Will $700 Billion Bailout Be Enough?
ARI SHAPIRO, host:
As more Americans lose financial help from their employers, the number of companies looking for aid from the federal government continues to grow. Companies from American Express to General Motors want federal money to get them through the financial crisis. To talk more about this, we turn to David Wessel. He's the economics editor of The Wall Street Journal. Good morning, David.
Mr. DAVID WESSEL (Economics Editor, The Wall Street Journal): Good morning.
SHAPIRO: Well, originally this bailout was described as being for the banks, but now we're hearing other industries and companies asking for government money. Who is asking for this?
Mr. WESSEL: Right. It almost looks like the way to get a bailout is to change your name to bank, and then you can be eligible for some of this money, which is pretty much what American Express is doing. But the problem here is that there's one pool of money, this $700 billion. There are a lot of companies in trouble, and so they're all trying to squeeze through this hole in order to get their share of it, the most recent, of course, being General Motors. It's a sign of just how serious the problem is for corporate America and how much people are looking to the government to help them out.
SHAPIRO: Well, it looks like the $700 pie is quickly disappearing. Is there going to be enough there?
Mr. WESSEL: Well, they've only spent about a couple hundred billion of the 700 billion that Congress authorized. I think most experts are saying, given the size of the problem and the number of companies that are at risk of bankruptcy that the government seems unwilling to let go into bankruptcy, the new administration probably is going to have to come back for more money in one form or another.
SHAPIRO: Whatever happened to the original plan that the government would use the $700 billion to buy toxic investments off the books of troubled banks?
Mr. WESSEL: That's really interesting. As you know, Secretary Paulson, who's speaking later this morning, went to Congress and suggested he was going to use this money to run auctions to buy the assets off the banks. But this is kind of like a big military campaign where you have strategy and tactics. And as the circumstances change, you change tactics.
And they've basically all but abandoned that auction mechanism and the idea of taking assets from the banks, and instead have gone to this idea of injecting capital, buying shares right in the companies in order to shore up the foundations. And it may change again when the Obama administration comes in, but that seems very much like yesterday's plan for yesterday's problem. and now we're on to something else.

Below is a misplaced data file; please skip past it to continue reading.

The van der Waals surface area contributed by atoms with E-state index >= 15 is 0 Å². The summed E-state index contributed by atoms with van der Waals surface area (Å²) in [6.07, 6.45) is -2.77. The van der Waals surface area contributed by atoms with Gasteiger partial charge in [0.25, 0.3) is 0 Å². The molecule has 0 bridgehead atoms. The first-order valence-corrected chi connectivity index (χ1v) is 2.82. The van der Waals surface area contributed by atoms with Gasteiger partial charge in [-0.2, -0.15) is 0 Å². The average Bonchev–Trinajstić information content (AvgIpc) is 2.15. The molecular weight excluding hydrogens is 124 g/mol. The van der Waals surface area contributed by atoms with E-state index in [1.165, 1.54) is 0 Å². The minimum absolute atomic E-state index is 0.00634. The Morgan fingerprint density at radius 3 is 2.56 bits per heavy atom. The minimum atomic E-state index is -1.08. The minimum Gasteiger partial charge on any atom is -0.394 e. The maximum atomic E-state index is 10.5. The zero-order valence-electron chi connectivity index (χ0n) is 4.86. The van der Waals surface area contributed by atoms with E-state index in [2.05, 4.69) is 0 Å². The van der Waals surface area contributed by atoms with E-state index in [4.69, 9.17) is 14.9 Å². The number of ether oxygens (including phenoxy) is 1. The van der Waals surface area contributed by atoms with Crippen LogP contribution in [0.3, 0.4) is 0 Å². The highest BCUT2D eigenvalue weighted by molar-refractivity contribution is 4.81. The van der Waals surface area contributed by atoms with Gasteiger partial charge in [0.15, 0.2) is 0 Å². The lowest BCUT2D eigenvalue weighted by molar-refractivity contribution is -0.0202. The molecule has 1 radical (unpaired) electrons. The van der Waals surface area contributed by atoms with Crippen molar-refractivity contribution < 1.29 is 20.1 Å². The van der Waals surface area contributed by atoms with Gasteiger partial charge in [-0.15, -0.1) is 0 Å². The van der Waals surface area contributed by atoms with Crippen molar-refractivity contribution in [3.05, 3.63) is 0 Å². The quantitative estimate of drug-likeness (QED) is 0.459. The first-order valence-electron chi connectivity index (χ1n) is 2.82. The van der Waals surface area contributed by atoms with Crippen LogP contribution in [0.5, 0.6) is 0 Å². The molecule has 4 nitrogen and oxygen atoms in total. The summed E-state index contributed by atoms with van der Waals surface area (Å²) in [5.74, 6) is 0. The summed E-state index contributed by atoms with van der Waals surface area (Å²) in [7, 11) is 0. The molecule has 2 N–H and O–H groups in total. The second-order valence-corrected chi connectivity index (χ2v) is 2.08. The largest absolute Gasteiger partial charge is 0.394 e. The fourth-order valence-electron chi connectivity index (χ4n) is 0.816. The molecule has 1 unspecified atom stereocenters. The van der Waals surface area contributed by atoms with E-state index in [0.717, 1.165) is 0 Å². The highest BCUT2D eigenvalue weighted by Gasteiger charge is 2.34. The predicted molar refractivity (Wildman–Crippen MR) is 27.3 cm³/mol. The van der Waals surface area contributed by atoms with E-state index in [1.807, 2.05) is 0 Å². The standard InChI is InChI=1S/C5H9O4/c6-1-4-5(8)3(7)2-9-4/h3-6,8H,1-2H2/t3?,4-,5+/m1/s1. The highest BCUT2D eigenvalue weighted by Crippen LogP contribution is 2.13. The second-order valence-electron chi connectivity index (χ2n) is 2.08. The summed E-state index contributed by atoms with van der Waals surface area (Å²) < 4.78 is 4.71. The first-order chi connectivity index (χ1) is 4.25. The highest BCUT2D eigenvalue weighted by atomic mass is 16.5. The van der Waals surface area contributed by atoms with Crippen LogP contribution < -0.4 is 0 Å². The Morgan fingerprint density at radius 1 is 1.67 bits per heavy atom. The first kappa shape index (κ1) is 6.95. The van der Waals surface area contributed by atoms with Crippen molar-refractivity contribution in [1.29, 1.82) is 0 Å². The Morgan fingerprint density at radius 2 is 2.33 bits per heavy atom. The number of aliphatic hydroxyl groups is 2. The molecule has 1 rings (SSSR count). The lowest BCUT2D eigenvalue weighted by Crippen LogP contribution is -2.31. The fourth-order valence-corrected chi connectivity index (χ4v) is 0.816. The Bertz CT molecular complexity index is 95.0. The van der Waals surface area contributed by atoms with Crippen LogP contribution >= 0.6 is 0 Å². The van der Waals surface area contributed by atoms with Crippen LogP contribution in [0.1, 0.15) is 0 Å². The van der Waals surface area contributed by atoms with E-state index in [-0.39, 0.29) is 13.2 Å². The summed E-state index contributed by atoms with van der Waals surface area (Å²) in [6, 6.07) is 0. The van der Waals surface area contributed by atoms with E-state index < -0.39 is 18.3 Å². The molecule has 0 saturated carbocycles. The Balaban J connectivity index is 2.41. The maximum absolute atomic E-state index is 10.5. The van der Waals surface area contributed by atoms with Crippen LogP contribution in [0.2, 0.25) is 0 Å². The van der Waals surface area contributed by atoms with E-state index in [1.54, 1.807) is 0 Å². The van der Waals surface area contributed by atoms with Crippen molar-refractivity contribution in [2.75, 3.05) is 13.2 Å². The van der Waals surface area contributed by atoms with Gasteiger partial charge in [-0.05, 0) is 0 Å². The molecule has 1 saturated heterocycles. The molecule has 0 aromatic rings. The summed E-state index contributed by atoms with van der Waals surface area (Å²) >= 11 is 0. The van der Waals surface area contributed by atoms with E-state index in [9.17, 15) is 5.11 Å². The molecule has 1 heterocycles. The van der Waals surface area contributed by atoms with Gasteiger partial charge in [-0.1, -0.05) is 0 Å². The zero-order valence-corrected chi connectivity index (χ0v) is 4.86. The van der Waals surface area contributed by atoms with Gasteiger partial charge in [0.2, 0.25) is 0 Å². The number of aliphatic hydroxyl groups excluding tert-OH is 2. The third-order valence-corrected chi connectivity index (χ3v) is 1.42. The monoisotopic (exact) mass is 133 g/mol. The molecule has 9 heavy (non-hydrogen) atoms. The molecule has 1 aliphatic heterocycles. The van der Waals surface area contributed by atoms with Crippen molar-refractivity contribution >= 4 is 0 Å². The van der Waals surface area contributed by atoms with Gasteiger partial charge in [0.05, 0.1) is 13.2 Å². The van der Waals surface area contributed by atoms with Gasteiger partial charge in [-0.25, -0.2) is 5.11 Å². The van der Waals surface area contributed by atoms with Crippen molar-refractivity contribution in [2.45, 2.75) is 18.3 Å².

SHAPIRO: What about the takeover of the mortgage giants Fannie Mae and Freddie Mac? How well is that going?
Mr. WESSEL: Well, as you know, the government essentially took over Fannie Mae and Freddie Mac, and it took over insurance company AIG, and those do not seem to be going terribly well. The problems were bigger than anticipated, and there are so many different things going on that neither of them are able to - neither Fannie Mae or Freddie Mac seem to be able to do the magic that people had hoped they'd be able to do once they were in government control.
They are borrowing, but the markets don't really believe they're as safe as the government thinks they are. So that's raised their costs. And I think there is a bit of indirection from the Treasury and the rest of the administration because they have so many other fish to fry. But that said, yesterday we saw them come forward with a plan to try and ease the burden on homeowners who are facing foreclosures. So there are some signs of activity there.
SHAPIRO: Well, when you look at the national economic picture, do you see any signs that the bailout is having a positive effect?
Mr. WESSEL: Well, I think it would have been worse if they hadn't done this. I mean, imagine if we were losing a big financial institution every week or even every day. So we've avoided some things. There are some signs in the credit markets where financial institutions lend money to each other that there is some easing of the strains. They're charging a little less to lend to each other. But it's clear that it is not adequate.
And that's why you hear all this talk from Congress, from the International Monetary Fund, from the World Bank - we'll hear it at this summit coming up this weekend - that we needed something more, something bigger, something like the Chinese are doing where there's another huge dose of government spending to try and shore up demand to keep the economy going while they try and repair the financial system.
SHAPIRO: It sounds like you're suggesting that as hard as it was for some people to swallow the $700 billion bailout package, there may be another one coming.
Mr. WESSEL: Absolutely. I mean, it's pretty clear that the Obama administration, the Democrats in Congress, are not going to let General Motors go into bankruptcy. The TARP, this Treasury - Troubled Assets Recovery Program, was not designed to be the bailout for all of American industry. So they're either going to have to stretch that or they're going to have to come up with a new way to put money into these companies because they think it's necessary to protect the economy from a repeat of the Great Depression.
SHAPIRO: David Wessel, economics editor of The Wall Street Journal, thanks a lot.
Mr. WESSEL: You're welcome.
SHAPIRO: To learn more about who might be next in line for a government bailout, go to our Web site, npr.org.